He points out that Pieter and other relatives were fishing in the North Sea as far back as 1832, which predates Belgian independence.

After this entertaining short interlude, the fourth and fifth starters are served, consisting, first, of scallops with a Japanese Saki gel and accompanied by a Japanese rice wine.

The final starter is sea bream which again gives Willem the chance to provide another masterclass for his customers.

The fish is cooked outside in the courtyard on a wood burner and people are invited to go outside and watch it being smoked, grilled and steamed. This is done with the aid of a blanket which, Willem explains, helps retain the taste and flavour of the fish.

If the appetisers and starters are something to behold then so too is the main course which, this being the game season, is hare.

Willem, unlike many restaurants in Belgium, sources his game, via a friend, from a supplier in the south of England.

As with the fish, he takes the trouble to show diners the pre-cooked item, before adorning it with his skill and love.

The dish is served with a tarte made with chicory and a mouse of apple and onion.

It is quite delicious as is everything else that has preceded it.

Willem makes good use of the wood burner for the final tasty treat – desert of Brussels waffle  served with almond ice cream.

The 5-dish course, or “small trail” as it’s called, consists of 3 starters, a main and a desert.

 At present, Willem serves seven courses per week but this will rise to eight from 1 January 2019.

 The fabulous food here is very carefully paired with some wonderful wines and this is where the very friendly Shannah really comes into her own.

Her story itself is intriguing: educated at Gent University, she’s  a philosophy graduate and former teacher.

She readily concedes that a career in education was derailed the moment she met Willem, saying, “He was so incredibly passionate about this work that I was totally infected by his enthusiasm.”

Effectively a self-taught sommelier,she very expertly explains the wines which include a lovely full bodied white from Slovenia, served with the fish, and (for the main course) an equally tasty Romania red.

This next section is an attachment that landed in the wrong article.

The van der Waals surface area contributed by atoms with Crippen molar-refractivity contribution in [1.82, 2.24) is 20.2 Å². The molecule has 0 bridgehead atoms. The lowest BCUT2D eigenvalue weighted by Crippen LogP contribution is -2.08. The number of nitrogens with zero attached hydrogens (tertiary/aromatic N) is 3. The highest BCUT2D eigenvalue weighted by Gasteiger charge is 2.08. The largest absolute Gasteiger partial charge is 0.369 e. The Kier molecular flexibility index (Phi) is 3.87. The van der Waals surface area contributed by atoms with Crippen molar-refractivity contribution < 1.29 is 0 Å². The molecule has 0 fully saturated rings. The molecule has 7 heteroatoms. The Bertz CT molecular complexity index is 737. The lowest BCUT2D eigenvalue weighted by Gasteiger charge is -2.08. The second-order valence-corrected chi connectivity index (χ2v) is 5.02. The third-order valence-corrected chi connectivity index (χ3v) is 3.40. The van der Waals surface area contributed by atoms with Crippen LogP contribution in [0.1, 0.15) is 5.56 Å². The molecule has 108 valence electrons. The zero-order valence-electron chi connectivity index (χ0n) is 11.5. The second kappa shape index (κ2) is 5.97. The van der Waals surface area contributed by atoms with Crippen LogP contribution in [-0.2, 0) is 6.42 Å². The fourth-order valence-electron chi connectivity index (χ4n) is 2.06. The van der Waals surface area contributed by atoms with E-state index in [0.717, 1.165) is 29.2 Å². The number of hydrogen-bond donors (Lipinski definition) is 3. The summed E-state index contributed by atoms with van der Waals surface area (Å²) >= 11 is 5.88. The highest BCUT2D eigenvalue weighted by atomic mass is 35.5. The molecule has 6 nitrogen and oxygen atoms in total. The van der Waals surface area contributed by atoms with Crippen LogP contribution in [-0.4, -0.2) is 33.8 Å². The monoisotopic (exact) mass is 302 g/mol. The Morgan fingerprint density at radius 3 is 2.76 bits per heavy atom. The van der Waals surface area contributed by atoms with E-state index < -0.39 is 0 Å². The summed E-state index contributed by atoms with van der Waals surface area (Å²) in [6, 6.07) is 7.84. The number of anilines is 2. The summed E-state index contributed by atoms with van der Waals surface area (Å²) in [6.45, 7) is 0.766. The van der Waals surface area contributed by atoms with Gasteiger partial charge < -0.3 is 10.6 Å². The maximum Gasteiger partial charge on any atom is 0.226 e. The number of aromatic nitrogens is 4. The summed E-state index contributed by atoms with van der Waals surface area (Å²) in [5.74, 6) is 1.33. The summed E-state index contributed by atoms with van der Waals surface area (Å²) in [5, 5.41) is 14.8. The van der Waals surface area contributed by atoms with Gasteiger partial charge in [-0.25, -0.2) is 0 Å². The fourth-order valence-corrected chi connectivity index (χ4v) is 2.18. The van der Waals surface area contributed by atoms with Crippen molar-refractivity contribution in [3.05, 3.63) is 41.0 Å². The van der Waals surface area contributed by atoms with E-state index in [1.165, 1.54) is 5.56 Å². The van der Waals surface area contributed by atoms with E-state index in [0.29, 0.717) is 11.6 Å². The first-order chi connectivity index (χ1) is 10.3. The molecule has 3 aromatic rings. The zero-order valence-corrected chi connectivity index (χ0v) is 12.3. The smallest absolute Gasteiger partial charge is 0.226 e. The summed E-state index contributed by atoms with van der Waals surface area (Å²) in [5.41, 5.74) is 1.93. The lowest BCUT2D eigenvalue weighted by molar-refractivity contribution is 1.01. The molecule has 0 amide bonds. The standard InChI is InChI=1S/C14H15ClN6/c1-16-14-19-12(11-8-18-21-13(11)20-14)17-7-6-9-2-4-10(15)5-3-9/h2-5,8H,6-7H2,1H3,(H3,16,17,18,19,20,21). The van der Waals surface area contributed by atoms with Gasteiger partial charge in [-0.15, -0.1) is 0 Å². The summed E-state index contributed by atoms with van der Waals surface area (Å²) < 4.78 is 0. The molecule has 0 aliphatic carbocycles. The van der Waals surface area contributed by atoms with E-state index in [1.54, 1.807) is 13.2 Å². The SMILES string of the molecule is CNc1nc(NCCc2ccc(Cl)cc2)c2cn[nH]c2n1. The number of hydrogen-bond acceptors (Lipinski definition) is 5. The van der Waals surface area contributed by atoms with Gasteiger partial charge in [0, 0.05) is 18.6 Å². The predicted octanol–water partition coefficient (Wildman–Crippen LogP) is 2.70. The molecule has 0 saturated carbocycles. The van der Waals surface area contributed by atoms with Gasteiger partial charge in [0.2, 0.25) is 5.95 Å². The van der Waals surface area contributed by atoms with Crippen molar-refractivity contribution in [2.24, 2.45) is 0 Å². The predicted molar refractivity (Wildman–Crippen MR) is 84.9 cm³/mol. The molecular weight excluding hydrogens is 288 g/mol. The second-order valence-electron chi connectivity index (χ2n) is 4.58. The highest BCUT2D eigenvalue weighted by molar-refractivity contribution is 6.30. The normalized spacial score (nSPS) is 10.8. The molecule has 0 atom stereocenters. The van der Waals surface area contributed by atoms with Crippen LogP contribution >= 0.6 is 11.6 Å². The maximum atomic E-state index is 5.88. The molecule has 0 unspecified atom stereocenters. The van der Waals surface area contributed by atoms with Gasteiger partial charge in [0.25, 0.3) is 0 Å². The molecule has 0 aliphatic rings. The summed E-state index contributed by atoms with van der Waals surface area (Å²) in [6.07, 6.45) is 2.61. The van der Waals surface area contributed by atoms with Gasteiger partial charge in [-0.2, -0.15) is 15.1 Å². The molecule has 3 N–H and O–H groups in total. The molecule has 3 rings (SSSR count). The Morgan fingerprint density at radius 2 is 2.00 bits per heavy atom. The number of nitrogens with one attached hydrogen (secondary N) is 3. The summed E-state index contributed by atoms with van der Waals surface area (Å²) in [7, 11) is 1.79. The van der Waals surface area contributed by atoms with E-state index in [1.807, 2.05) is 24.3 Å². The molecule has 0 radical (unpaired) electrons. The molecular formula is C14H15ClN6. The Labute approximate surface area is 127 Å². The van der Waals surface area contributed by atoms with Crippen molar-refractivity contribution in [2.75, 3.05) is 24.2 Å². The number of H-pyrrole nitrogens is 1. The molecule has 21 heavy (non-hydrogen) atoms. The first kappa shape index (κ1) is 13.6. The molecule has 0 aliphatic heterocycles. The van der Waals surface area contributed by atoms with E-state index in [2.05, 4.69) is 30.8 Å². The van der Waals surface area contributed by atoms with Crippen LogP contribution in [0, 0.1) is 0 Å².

Perhaps calling on her former job, Shannah likes to “educate” clients on the wonders of wines from places like Hungary and Austria.

The building is said to be one of the oldest in the area and has been home to a long line – eight generations, no less – of Willem’s ancestors.

Both Willem and Shannah come from Ostend but are now happily forging a great reputation for themselves from this beautiful restaurant.

Willem, still just 37, is a “North Sea Chef” – a kind of ambassador for promoting less popular fish – and is also a great believer in organic products with the aim of being self-sufficient.

The restaurant’s garden contains trees of no less than 19 different varieties of apple and it was here that the couple five years ago exchanged their marriage vows.

They call it their “la pomme d’amour” – apple of love – and there’s certainly lots of lovely food at this fine restaurant.

Willem Hiele

Pylyserlaan 138, Koksijde

0032 (0) 58 596221

Image: Lou Stekjal, an American foodblogster

Follow EU Today on Social media:

Martin Banks

Martin Banks

Martin Banks is a highly qualified journalist with many years experience of working within the EU institutions. He is an occasional, and highly valued, contributor to EU today, writing on a wide variety of issues.

Related posts